Reactor

Flip-Flopping an MP3 into a Record

by Kyle Chayka on January 3, 2013

(Screencapture by Hyperallergic)

Ghassaei’s record (Screencapture by Hyperallergic)

Writer and technologist Robin Sloan has coined the term “flip-flop” to denote an instance when a digital thing becomes physical, or vice-versa. A new project by Amanda Ghassaei that turns audio files into 3D-printed records.

Sloan defines the “flip-flop” as “the process of pushing a work of art or craft from the physical world to the digital world and back again — maybe more than once.” He gives the examples of carving a statue out of stone and then digitizing the statue with a 3D scanner, turning the real object into a digital version of itself. Another flip-flop could be added by printing the digital file with a 3D printer, ultimately ending up back in the physical realm.

Ghassaei has created a procedure that accomplishes just that. Her program converts an MP3 or other digital audio file into a 3D model of a record, turning the bits of data encoded in the file into virtual vinyl grooves. Then, she prints out a version of that record file with a 3D printer, turning a flip-flop in the process. The replica isn’t perfect — the process only results in a sampling rate a quarter of the typical MP3 — but it is fascinating.

What the piece points to for me is how digital technology is disrupting what we think of as media formats. When vinyl was dominant, MP3s, of course, didn’t exist. Yet the content of these different formats has stayed basically the same — it’s all music, with some quirks in how it’s presented (think of the fetish for records as having more fidelity than any other medium). Now, technology has progressed to the point where we can move between formats more or less at will, consuming the content in any particular form we desire. Not so into MP3s? Get the same thing as a record. Don’t like your book? Get a touchscreen Kindle.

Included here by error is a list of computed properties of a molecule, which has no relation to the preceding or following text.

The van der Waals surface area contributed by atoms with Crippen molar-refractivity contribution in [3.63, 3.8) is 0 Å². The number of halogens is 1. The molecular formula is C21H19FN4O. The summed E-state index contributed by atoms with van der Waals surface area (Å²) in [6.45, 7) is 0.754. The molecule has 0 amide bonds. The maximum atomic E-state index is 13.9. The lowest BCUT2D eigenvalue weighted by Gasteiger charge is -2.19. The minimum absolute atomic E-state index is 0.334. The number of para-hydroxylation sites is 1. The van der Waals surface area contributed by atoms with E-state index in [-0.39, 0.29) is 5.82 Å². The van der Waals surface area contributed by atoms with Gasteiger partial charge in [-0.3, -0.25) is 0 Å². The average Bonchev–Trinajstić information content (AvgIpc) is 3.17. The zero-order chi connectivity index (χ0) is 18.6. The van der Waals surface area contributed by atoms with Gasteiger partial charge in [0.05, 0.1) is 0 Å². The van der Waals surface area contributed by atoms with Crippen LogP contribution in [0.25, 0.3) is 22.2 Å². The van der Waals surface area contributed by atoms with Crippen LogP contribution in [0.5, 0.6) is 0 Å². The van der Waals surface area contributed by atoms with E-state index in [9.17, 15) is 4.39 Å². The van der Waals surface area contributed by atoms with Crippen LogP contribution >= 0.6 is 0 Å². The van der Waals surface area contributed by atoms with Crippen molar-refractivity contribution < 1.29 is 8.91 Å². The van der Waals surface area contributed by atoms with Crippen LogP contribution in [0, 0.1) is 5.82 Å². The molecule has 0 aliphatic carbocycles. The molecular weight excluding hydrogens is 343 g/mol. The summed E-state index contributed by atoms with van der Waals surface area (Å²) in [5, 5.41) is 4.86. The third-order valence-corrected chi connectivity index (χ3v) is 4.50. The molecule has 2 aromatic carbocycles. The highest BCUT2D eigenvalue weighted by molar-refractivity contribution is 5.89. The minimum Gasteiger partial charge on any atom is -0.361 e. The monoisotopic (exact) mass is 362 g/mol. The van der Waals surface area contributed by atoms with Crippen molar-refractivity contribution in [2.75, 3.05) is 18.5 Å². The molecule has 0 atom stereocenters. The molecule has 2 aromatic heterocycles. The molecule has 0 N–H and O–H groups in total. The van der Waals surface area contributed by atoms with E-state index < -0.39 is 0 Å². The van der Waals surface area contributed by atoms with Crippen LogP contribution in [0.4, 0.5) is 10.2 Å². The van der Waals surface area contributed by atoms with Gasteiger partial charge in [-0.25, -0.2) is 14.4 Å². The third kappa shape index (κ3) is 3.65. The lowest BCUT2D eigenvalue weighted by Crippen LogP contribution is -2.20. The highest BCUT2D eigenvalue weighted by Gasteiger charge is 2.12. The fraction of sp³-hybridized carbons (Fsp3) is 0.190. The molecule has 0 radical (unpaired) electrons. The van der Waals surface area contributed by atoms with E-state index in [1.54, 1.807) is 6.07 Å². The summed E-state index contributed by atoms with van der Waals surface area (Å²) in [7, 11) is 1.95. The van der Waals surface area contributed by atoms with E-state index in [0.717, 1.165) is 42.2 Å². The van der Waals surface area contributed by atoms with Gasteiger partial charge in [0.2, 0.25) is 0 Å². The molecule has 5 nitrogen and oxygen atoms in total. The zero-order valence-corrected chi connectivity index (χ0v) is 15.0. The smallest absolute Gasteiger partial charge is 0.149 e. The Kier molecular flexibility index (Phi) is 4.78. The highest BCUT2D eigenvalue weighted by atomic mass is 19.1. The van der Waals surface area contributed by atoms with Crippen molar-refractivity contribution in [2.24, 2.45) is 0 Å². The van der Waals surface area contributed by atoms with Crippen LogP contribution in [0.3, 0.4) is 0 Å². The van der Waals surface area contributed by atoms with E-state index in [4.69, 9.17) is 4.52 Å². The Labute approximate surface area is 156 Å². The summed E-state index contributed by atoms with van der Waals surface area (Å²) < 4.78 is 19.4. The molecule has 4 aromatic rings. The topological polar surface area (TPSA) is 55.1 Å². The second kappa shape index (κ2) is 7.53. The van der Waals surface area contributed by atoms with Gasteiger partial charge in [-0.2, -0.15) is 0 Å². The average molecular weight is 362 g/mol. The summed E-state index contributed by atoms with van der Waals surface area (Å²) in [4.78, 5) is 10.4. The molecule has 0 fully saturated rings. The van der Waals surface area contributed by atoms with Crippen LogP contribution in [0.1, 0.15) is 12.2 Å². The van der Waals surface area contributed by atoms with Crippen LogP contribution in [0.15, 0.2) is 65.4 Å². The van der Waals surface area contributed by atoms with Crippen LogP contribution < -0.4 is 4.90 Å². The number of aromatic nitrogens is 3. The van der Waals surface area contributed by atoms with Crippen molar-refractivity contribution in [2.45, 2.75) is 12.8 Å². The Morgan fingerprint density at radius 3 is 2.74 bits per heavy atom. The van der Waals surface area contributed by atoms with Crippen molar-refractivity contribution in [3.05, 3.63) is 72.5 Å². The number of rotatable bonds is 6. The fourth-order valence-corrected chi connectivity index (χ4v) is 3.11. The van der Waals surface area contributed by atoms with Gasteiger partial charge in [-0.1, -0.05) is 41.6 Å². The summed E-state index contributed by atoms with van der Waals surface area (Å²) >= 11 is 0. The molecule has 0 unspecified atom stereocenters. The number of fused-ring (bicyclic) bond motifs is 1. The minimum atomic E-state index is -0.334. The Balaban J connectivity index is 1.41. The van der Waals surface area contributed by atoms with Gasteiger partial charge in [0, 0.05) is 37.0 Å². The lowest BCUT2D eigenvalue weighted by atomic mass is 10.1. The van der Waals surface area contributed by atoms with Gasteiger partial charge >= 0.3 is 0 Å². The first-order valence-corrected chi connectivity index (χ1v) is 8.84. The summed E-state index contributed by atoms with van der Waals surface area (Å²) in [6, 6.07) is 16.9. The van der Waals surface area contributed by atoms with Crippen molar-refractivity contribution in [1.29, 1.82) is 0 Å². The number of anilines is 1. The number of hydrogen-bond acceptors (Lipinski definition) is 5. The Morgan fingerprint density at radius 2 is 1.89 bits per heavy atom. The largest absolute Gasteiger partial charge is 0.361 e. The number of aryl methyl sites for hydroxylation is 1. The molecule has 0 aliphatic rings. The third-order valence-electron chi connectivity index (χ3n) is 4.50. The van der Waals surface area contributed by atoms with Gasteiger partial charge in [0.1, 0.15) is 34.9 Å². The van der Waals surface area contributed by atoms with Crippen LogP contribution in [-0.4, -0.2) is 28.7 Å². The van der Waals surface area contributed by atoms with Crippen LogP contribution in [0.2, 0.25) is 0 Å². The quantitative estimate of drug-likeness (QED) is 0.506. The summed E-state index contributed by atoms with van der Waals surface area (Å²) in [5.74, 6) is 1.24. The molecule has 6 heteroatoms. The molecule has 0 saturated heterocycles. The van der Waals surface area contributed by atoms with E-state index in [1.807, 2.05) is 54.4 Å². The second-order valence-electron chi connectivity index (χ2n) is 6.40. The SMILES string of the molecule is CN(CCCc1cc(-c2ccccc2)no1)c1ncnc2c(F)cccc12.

Serkan Ozkaya's "David (inspired by Michelangelo)" is an example of (photo by Hrag Vartanian for Hyperallergic)

Artist Serkan Özkaya’s “David (inspired by Michelangelo)” is an example of a “flip-flop” as the artist used a computer file someone else had made of Michelangelo’s original sculpture to create his own physical copy. The work currently sits in front of the 21C hotel in Louisville, Kentucky. (photo by Hrag Vartanian for Hyperallergic)

Nostalgia for outdate formats also seems a little irrelevant if no format is really outdated. They’re just waiting to be revived, given new life by fans who just can’t bear to listen to anything but eight-track tapes. I like this new state of things and consider it a step forward because it further privileges content — it’s not about how you experience a work of art, but what the work of art is, how it transcends media rather than is limited by it.

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  • http://www.facebook.com/james.steffen James Steffen

    Actually, this could prove valuable as a means of long-term preservation. Given the multitude of challenges with preserving digital files, a high-quality physical disc generated in this manner might outlast the digital version. For 35mm feature films, they are still printing physical preservation copies from digital restorations for this very reason.

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